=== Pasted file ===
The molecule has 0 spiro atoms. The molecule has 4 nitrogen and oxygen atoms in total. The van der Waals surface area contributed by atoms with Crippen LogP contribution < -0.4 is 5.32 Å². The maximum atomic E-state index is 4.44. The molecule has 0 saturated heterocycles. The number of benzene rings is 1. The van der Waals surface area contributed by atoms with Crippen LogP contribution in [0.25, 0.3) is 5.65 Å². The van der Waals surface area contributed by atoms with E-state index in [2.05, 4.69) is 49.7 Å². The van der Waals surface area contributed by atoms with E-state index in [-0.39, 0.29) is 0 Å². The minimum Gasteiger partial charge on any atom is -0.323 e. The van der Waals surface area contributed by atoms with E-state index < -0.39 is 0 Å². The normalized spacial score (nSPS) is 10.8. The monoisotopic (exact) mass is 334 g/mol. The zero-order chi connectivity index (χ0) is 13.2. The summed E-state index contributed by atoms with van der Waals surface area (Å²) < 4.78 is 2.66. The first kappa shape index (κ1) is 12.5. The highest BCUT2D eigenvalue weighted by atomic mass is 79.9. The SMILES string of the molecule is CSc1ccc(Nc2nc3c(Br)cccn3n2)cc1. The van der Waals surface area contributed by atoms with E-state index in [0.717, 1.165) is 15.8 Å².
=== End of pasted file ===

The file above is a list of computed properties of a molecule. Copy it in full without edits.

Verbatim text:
The molecule has 0 spiro atoms. The molecule has 4 nitrogen and oxygen atoms in total. The van der Waals surface area contributed by atoms with Crippen LogP contribution < -0.4 is 5.32 Å². The maximum atomic E-state index is 4.44. The molecule has 0 saturated heterocycles. The number of benzene rings is 1. The van der Waals surface area contributed by atoms with Crippen LogP contribution in [0.25, 0.3) is 5.65 Å². The van der Waals surface area contributed by atoms with E-state index in [2.05, 4.69) is 49.7 Å². The van der Waals surface area contributed by atoms with E-state index in [-0.39, 0.29) is 0 Å². The minimum Gasteiger partial charge on any atom is -0.323 e. The van der Waals surface area contributed by atoms with E-state index < -0.39 is 0 Å². The normalized spacial score (nSPS) is 10.8. The monoisotopic (exact) mass is 334 g/mol. The zero-order chi connectivity index (χ0) is 13.2. The summed E-state index contributed by atoms with van der Waals surface area (Å²) < 4.78 is 2.66. The first kappa shape index (κ1) is 12.5. The highest BCUT2D eigenvalue weighted by atomic mass is 79.9. The SMILES string of the molecule is CSc1ccc(Nc2nc3c(Br)cccn3n2)cc1. The van der Waals surface area contributed by atoms with E-state index in [0.717, 1.165) is 15.8 Å².